This is a touchy subject but one that is in dire need to be confronted. The Light of Truth should be shown over every area of our lives and although sometimes we would rather run from the Light, let us choose, instead, to walk in it, shall we?
Maybe you got married too young or before you knew Christ, and maybe God had nothing to do with your selection of the person. But let me repeat doctrine and make it clear: It makes no difference. Once you make that commitment in marriage, God recognizes it as a covenant no matter who you married (1 Corinthians 7:10-17). In today's society, a fad that is in the church as much as it is in the world is to not take the marriage covenant as seriously as we once did. The recent "no fault" divorce law makes the dissolution of marriage so easy that some lawyers advertise divorce services for less than $100.00! Today, if a Christian wants a divorce, they twist the scriptures to fit their desire, they refuse to be soft and reconciling, and they heed the voices that say, "There, there...it's okay. You deserve better anyway. You have to think about yourself, you know." They then try to justify their decision, coming up with all sorts of wild ideas why it's okay to divorce. But hear me out....that is not what Jesus, our God, taught.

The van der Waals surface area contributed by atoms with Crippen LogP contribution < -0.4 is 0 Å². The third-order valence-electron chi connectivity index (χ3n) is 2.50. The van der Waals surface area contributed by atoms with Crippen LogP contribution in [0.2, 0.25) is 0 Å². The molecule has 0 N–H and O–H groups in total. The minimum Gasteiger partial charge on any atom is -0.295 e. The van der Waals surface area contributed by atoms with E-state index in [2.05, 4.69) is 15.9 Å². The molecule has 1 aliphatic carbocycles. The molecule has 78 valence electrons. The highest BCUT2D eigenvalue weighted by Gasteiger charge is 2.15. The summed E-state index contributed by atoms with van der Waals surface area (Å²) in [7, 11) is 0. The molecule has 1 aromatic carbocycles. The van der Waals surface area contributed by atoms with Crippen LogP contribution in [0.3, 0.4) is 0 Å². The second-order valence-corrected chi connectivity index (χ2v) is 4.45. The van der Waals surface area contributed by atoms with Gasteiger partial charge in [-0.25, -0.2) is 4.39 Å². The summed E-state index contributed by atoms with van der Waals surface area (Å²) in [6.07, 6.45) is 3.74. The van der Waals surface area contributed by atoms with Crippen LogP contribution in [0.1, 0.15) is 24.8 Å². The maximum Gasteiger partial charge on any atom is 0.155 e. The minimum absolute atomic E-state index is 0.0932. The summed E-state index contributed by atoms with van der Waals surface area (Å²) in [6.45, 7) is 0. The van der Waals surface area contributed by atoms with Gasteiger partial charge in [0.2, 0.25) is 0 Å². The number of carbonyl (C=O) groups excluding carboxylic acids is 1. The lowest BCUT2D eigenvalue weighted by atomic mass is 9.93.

Jesus taught that marriage was intended to be permanent. And, to get into the subject today, He taught that remarriage after divorce is adultery. We are all familiar with the scene in Matthew 19 and also in Mark 10 when the Pharisees come to Jesus and asked Him about this very thing. It says:
"And the Pharisees came to him, and asked him, Is it lawful for a man to put away his wife? tempting him. And he answered and said unto them, What did Moses command you? And they said, Moses suffered to write a bill of divorcement, and to put her away. And Jesus answered and said unto them, For the hardness of your heart he wrote you this precept. But from the beginning of the creation God made them male and female. For this cause shall a man leave his father and mother, and cleave to his wife; And they twain shall be one flesh: so then they are no more twain, but one flesh. What therefore God hath joined together, let not man put asunder." - Mark 10:2-9